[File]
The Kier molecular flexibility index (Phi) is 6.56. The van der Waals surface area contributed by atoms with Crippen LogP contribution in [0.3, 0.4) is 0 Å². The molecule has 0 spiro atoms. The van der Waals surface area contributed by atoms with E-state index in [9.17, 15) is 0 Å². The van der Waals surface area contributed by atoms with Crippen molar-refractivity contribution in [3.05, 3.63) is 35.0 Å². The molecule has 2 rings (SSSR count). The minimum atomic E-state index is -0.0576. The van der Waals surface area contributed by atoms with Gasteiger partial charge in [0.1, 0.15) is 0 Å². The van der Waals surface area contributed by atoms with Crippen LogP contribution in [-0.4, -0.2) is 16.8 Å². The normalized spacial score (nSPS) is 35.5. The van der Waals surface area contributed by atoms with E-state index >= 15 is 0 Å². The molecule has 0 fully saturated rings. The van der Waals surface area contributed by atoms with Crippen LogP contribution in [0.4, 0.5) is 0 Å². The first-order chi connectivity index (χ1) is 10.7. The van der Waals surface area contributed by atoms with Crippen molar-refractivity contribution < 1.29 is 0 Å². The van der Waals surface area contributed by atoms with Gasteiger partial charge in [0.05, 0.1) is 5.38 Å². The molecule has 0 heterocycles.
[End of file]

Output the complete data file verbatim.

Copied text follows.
The Kier molecular flexibility index (Phi) is 6.56. The van der Waals surface area contributed by atoms with Crippen LogP contribution in [0.3, 0.4) is 0 Å². The molecule has 0 spiro atoms. The van der Waals surface area contributed by atoms with E-state index in [9.17, 15) is 0 Å². The van der Waals surface area contributed by atoms with Crippen molar-refractivity contribution in [3.05, 3.63) is 35.0 Å². The molecule has 2 rings (SSSR count). The minimum atomic E-state index is -0.0576. The van der Waals surface area contributed by atoms with Gasteiger partial charge in [0.1, 0.15) is 0 Å². The van der Waals surface area contributed by atoms with Crippen LogP contribution in [-0.4, -0.2) is 16.8 Å². The normalized spacial score (nSPS) is 35.5. The van der Waals surface area contributed by atoms with E-state index >= 15 is 0 Å². The molecule has 0 fully saturated rings. The van der Waals surface area contributed by atoms with Crippen LogP contribution in [0.4, 0.5) is 0 Å². The first-order chi connectivity index (χ1) is 10.7. The van der Waals surface area contributed by atoms with Crippen molar-refractivity contribution < 1.29 is 0 Å². The van der Waals surface area contributed by atoms with Gasteiger partial charge in [0.05, 0.1) is 5.38 Å². The molecule has 0 heterocycles.